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NT: Brown takes on city attorney position

Fri, Jan 20th 2017 11:05 am

By Mike Pidanick

North Tonawanda officially has a new city attorney.

Luke Brown, formerly the assistant city attorney who had been serving in the top spot in an interim role, was officially sworn in as city attorney by Mayor Arthur G. Pappas during Tuesday's Common Council meeting.

"In the time that Luke has been here, he's done an outstanding job, which has been recognized by every department here at City Hall and our city," Pappas said. "Not only do we have a well-qualified person, but ... for consistency's sake, and because of all the changes, I think this is a very good move."

Brown, a 2000 graduate of North Tonawanda High School, earned a bachelor's degree from Canisius College in 2004 and then received his law degree at the University at Buffalo in 2007. He replaces Katherine Alexander, who became a City Court judge in December. Brown had been serving as assistant city attorney since last February.

"I have been here over a year now and I have learned a lot," Brown said. "I promise you that I will keep working hard for each and every one of you. I will be working hard for the city's best interest."

In other news

•The council also accepted the resignation of Alderwoman-at-Large Cathy Schwandt, who had been on the board for 18 years.

Schwandt is leaving her position to pursue a full-time opportunity with the New York Power Authority.

In a press release, she said "It has been an honor and a privilege to work for the wonderful people of North Tonawanda for nearly 18 years." She added, "I have met so many amazing people who care so deeply about this city. While our community has had its share of challenges over the years, and will continue to do so in the future, I am so thankful for the time I have had on the Common Council."

During Tuesday's meeting, Alderman-at-Large Robert Pecoraro, said, "It's been a pleasure working with you and really learning from the master; you've been with the council for so long."

As she usually does, Schwandt started her closing remarks by thanking the audience for attending and participating. She then shared her appreciation for her fellow board members.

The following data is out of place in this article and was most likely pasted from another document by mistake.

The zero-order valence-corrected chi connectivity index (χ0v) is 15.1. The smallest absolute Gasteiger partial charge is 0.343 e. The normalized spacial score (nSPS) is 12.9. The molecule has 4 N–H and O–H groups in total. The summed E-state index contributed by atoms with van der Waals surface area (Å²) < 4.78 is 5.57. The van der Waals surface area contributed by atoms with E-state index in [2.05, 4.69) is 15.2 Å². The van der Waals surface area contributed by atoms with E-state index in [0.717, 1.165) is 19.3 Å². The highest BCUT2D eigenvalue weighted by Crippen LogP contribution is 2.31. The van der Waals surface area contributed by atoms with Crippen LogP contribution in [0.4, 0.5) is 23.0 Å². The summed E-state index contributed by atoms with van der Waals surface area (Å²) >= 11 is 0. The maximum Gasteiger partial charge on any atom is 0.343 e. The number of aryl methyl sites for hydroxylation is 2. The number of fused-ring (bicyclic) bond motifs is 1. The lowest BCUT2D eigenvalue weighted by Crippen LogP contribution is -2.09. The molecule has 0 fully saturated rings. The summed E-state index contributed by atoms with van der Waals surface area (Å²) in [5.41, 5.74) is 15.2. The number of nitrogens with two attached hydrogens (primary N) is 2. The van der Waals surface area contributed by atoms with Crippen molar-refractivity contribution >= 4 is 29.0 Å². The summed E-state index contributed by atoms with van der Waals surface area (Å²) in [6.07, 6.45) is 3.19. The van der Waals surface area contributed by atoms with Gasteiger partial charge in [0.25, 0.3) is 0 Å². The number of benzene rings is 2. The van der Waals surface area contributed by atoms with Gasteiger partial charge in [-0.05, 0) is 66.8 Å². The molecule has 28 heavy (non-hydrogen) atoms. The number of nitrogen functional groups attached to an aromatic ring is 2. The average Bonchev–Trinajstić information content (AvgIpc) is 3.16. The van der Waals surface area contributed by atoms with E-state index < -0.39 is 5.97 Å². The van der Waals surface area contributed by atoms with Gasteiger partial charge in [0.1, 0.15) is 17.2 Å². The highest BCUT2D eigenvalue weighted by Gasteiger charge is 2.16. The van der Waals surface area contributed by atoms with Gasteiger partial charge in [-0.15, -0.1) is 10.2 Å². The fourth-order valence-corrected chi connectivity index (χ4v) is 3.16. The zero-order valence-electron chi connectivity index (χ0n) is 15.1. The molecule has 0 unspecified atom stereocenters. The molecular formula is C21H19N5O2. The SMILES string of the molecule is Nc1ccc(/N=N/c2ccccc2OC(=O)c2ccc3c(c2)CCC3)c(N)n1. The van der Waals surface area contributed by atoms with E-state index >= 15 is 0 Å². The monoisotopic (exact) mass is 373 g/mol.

Schwandt's resignation will be effective Feb. 1.

As the Tribune was going to press on Wednesday, Alderman Phillip R. "Russ" Rizzo announced he would retire from public service next month. Rizzo released the following statement: "Serving my neighbors in North Tonawanda has been the greatest privilege of my life. I have always strived to deliver effective representation for the first ward and principled leadership for our city as council president.

"In particular, I'm proud that on my watch, we alleviated flooding issues on Witmer Road, gave our auxiliary police the tools they needed, and continued our progress in redeveloping North Tonawanda's downtown into an upscale destination.

"As many of you know, I have had my fair share of challenges this year, but was recently given a clean bill of health by my doctor. While I have loved working to make NT a stronger community, this gave me the opportunity to reflect, and I came to the realization that I had accomplished all the goals I set when I first decided to run for office.

"That realization, and a belief that our city would be well served by bringing in some fresh ideas, is why I have decided to make Feb. 2 my last day in office. I wish Mayor Pappas and my colleagues on the Council success in all things, and I leave with nothing but love for this great city and her people."

•Several residents - including some from nearby towns, such as Wheatfield and Wilson - used the public portion of the meeting to discuss concerns with bids for the whitewater treatment plant storm project involving biodegradable waste being used as fertilizer.

Board members heard the statements and reiterated that no decisions will be made without proper discussions.

"As it stands now, it almost doesn't exist other than it was an idea that was proposed," Pappas said. "That's as far as it's going to go until this council discusses it and the public has their opportunity. We want to be very sure that what we're doing in this town is very safe for our citizens."

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